Saturday, June 6, 2015

A garden is the place millions of people go to touch the earth, to smell flowers - to use some of that fabled human brainpower in the cause of better participating with natural processes in the place they call home. It serves as an art project, an organic produce market, a spiritual practice, a pharmacy. It offers ongoing lessons in ecology, biology, chemistry, geology, meteorology. Gardening imparts an organic perspective on the passage of time. It bestows on its practitioners a genuine sense of admiration for the plants, the soil, the sun, the water. - Jim Nollman





Northern Illinois has been in some degree of drought for several years.  Of the last ten years, three have been severe droughts.  My garden is changing.  Except for new plants and transplants, I don't water.  I've lost some plants but most survive.  Empty spots are now being filled with prairie plants or drought tolerant plants.  Annuals in pots do get watered and tomatoes are pampered but the rest of the garden must adjust to a natural water supply.  These drought years have been very stressful for me, I worry about loosing trees and shrubs as well as garden perennials.  The garden looked dry and sear most summers.  Now I realize we all must adjust to the "new" weather patterns.  Some states, California to name the worst, are running out of water to drink.  Things might get much worse for all of us.  

Now comes the spring of 2015 which is bringing a much improved rain pattern.   It's been many years since  we've had a wetter or a cooler spring.     The garden and I love this weather.  The forecasters say we may have an  El Nino in the making to thank for this, so bless you little child and please come back often.











I have a lot of blue in my garden right now.  


A garden isn't meant to be useful.  It's for joy.-   Rumer Godden










 Replaced some Penstemon lost to  drought or a bitter cold winter.




Basket of annuals with a halo of sun behind.





Spent the day mulching, transplanting and potting annuals.  Took a break and sat during a brief moment of sunshine between the gathering storm clouds. I watch the birds.  Always busy moving, gathering, defending, building. Do you ever wonder if they are happy or just going about their lives on a pre-programed auto pilot.  We will never know if  they are enjoying the spring as much as we are.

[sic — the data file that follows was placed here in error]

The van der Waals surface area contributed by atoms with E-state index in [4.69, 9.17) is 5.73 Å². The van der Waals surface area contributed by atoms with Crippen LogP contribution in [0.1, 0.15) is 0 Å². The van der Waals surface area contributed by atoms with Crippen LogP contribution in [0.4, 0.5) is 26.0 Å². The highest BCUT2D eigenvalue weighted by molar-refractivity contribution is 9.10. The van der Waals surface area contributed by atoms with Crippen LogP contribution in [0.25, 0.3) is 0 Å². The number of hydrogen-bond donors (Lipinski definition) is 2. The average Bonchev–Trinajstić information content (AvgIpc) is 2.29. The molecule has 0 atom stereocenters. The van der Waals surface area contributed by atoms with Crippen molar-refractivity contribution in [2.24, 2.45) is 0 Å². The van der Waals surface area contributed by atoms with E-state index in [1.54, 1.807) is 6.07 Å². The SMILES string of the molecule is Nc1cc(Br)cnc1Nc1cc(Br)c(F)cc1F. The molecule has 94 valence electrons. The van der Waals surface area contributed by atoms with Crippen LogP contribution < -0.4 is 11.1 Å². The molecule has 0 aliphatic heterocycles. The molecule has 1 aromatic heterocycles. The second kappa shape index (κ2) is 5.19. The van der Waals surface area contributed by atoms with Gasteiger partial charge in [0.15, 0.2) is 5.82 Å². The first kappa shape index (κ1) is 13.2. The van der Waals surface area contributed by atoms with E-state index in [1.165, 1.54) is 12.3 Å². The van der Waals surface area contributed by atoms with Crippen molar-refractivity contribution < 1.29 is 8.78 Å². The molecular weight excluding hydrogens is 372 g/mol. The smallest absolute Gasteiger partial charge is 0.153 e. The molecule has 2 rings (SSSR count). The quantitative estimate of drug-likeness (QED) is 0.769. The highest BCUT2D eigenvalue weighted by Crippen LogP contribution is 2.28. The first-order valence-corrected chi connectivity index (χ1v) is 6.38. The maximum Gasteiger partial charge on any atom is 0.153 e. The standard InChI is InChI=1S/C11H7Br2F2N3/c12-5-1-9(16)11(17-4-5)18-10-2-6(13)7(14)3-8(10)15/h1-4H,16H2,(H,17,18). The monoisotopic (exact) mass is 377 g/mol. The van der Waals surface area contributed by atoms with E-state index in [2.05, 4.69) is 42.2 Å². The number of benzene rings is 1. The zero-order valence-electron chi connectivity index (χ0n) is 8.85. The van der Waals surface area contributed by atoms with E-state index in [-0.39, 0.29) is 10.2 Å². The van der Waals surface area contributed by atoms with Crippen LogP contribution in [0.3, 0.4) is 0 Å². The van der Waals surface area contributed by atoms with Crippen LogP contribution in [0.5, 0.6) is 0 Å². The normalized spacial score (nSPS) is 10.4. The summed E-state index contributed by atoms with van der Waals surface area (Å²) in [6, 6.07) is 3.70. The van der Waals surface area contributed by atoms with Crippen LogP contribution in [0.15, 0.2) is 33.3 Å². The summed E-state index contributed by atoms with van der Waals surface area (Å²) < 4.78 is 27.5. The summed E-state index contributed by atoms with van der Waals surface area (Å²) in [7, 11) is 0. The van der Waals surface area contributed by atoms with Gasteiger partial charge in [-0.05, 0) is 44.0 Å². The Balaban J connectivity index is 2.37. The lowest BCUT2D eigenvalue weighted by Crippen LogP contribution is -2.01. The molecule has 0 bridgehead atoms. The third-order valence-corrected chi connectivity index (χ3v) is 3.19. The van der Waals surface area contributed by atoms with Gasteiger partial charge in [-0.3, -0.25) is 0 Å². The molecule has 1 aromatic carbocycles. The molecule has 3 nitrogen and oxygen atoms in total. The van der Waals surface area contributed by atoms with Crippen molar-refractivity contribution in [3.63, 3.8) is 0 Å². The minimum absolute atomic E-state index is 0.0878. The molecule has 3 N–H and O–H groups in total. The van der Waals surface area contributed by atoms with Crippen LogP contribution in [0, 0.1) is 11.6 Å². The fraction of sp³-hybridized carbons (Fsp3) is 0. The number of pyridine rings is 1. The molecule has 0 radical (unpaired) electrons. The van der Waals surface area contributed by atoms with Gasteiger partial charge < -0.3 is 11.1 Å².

We've been blessed with more rain than usual this spring.  Beautiful storm clouds roll across the field  just north of the house.

8 comments:

Anita Johnson said...

We have noticed the same thing here in SE Wisconsin . Your flowers are just beautiful! And it is raining here this morning! Yippee!

BeadedTail said...

Glad you're getting more rain in your area this year! We had a dry year for Oregon standards so our water use is being adjusted too. Trouble is we just spent mega money on our new landscaping and we have to keep the new plants and arborvitae alive until they're established. Hope we get some rain soon too!

Garden Fancy said...

All your flowers are looking beautiful! I too have a "blue period" in my gardens when the blooming flowers are hardly any other color -- mine was about three weeks ago. And I love the quote by Rumer Godden: trust only a British person to understand what gardens are "for". Nice post! -Beth

Jen @ The Light Laughed said...

Your efforts to live with what nature is giving you should not go unacknowledged. And good on you for dealing with it by working with, and not against.

There are many who just ignore the changing climate, watering lawns in the heat of the day. There is a love affair with green grass going on here still. While we are not in the same straights as California, we do live in a area with limited water supplies...and must make our water do as well as it can.

Great post!

Jen

Lowcarb team member said...

Your flowers look so beautiful, the colours are lovely.

The weather over these past years no matter which part of the world you live does seem to have changed ... perhaps we too need to change more? Our perception of our planet and how we can better care for it.

... and of course as many gardeners do ... they change their planting patterns and choice to better suit an ever changing climate.

All the best Jan

troutbirder said...

Beautiful pictures and interesting comments, Marnie. It been a good spring here as well in Bluff Country. My battle with Oak Wilt continue though and so far were losing...:(

Indie said...

Love the last picture of the clouds over the field! It's been an awfully dry spring here, but we finally got some rain. Since we're putting in new garden beds, there's been a lot to water. After plants are established, I don't water them either. I don't know if the weather has always been this strange and I'm just noticing it more now that I'm a gardener, or global warming is really getting to us. There seems to always be something up with the weather lately!

gardenwalkgardentalk.com said...

I just love those blues. I have blue in my garden too and it just sings all season long.